Swithenbank’s payoff revealed as auditors confirm financial regulations breached


The former chief executive of Hull College Group received £219,000 last year, despite only being in post for 67 days. 

Payments to Michelle Swithenbank are revealed in the published accounts alongside external auditor findings that a £300,000 three-year deal she signed with a local rugby club breached the college’s financial regulations. 

External auditors reveal in the published 2019/20 accounts that the stadium naming rights and shirt sponsorship deal was “only signed by one authorised signatory who was the corporation’s accounting officer in office during the year [Swithenbank], and neither were the agreements approved by the corporation”. 

The college chair at the time, Dafydd Williams, confirmed to FE Week that the “contract [with Hull Kingston Rovers] was never brought to the board for discussion or approval and was signed off by individual executives without our knowledge”. 

The auditors also found the college “failed to discharge its duty of care with regard to the novel nature of these transactions” as they ignored legal advice and no evidence was found for any business case or value for money analysis. 

Swithenbank led Hull College Group until taking a leave of absence on October 7, 2019 when Williams commissioned an unrelated investigation into financial misconduct. 

Two months later, on December 20, Williams emailed all staff to announce that the investigation had found “no impropriety on the part of Michelle […] nevertheless, Michelle has informed us that she wishes to move on, and feels this is a good time to do so”. 

The true cost of the deal with Hull KR only came to light earlier this year following an FE Week freedom of information request and subsequent intervention from the Information Commissioner’s Office. 

After reporting the deal in FE Week, interim chief executive, Lowell Williams, then launched his own investigation with internal auditors, which is due to report later this month. 

Williams, who departs later this month when the first permanent chief executive since Swithenbank’s departure takes over, said “enquiries are ongoing” concerning the “irregular transaction” and he was “confident that the corporation will take appropriate action” – not ruling out the college could seek to recover some or all of the payoff.

The college accounts detail a total of £390,000 spent on the chief executive post in the 12 months from August 1, 2019 until July 31, 2020, compared to £140,000 in the previous financial year. 

This consisted of £162,000 contractual and £57,000 non-contractual payments for Swithenbank, with the remaining £171,000 spent on three interim chief executives. 

Hull College Group hit the headlines several years ago after requiring a £50 million bailout from the government as part of a ‘Fresh Start’ process that preceded several hundred staff being made redundant.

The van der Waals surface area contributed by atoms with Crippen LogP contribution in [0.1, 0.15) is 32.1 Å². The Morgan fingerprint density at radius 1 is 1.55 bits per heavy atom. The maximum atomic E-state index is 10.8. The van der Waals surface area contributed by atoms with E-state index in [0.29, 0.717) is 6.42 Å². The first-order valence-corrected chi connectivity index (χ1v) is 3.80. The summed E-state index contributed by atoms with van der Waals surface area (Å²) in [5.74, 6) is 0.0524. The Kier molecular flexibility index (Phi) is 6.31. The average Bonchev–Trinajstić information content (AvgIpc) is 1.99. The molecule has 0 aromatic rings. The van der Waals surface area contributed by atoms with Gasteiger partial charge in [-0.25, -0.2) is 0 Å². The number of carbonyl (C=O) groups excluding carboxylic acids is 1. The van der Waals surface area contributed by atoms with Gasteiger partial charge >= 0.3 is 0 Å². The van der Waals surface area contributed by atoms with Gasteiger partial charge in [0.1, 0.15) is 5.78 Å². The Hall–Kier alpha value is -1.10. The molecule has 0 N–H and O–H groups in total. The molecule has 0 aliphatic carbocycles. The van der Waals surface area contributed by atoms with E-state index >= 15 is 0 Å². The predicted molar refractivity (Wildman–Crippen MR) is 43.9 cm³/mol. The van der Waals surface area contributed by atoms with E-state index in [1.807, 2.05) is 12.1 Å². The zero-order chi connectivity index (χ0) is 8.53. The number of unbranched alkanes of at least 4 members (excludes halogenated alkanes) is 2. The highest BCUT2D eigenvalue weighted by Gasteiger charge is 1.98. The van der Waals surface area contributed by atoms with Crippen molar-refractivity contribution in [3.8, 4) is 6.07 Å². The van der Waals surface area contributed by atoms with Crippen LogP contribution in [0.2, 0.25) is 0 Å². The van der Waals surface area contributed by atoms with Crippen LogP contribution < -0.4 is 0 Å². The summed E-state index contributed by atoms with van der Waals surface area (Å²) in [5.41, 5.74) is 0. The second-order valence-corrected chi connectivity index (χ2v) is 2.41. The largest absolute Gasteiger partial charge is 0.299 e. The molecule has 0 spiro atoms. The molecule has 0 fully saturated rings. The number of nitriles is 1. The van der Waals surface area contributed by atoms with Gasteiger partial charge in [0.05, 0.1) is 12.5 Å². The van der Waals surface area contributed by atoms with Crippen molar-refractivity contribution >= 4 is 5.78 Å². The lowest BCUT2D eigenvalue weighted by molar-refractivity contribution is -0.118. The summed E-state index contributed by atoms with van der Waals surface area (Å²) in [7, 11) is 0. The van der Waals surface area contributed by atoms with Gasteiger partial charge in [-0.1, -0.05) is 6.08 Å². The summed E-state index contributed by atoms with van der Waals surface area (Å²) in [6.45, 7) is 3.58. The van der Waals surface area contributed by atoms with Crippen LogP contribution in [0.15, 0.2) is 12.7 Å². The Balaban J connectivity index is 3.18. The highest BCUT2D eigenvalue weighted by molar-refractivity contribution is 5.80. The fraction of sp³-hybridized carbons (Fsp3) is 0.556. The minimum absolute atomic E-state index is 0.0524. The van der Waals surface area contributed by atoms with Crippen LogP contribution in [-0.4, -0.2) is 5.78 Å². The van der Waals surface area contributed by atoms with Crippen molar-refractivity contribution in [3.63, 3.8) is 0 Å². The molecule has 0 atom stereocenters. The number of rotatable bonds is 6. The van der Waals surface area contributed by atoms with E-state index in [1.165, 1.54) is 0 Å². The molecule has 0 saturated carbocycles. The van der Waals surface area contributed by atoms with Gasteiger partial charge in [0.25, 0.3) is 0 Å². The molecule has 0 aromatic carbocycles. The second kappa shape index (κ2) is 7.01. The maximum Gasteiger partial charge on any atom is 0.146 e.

And in recent weeks staff were informed the college would be disposing of their campus in Goole in July 2021, leaving the group with just their main campus at Queens Gardens in the city centre, a motor vehicle centre on Cannon Street (close to the city centre) and a construction centre in East Hull.


‘What is now revealed is unacceptable and inexcusable’

On hearing of the payoff and auditor findings, the University and College Union’s head of further education Andrew Harden told FE Week: “We can’t undo the events of the past but what is now revealed is completely unacceptable and inexcusable. 

“The levels of mismanagement and poor governance that have occurred leading up to and since the financial crisis at the college should not impact on students or staff in the way they have. Staff have worked extraordinarily hard for their students and are completely committed to restoring the reputation of the college. 

“It is unacceptable that further wrongdoing has continued since the ‘Fresh Start’ approved by the FE Commissioner and monitored and scrutinised by his teams. 

“Given the college acknowledges financial and audit regulations have not been followed, it is only right and proper that the leaders who have overseen these issues should be held to account.” 

Swithenbank was approached for comment.

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  1. Absolutely appalling.

    No doubt people will pop along to defend this. Ironically I bet they’ll be the same people who decry why the Government won’t fund a sector that rewards this sort of behaviour.

  2. Jonathan honey

    So let’s get this right, a local governor sees the press reports of the deal, the local radio announcing it and the advertising and all the governors decide not to ask any questions on why and what it has cost ? And I am sure they will all have been entertained there as well !

    What is wrong with such advertising. Nearly every college and university do the same- just look at the tv ! And it will attract employers and learners.

    More sensationalism and people jumping on the band wagon – it’s easy to fire the bullets when someone is under attack and no means of defence.

    R ex dudley should look at his own conduct at dudley !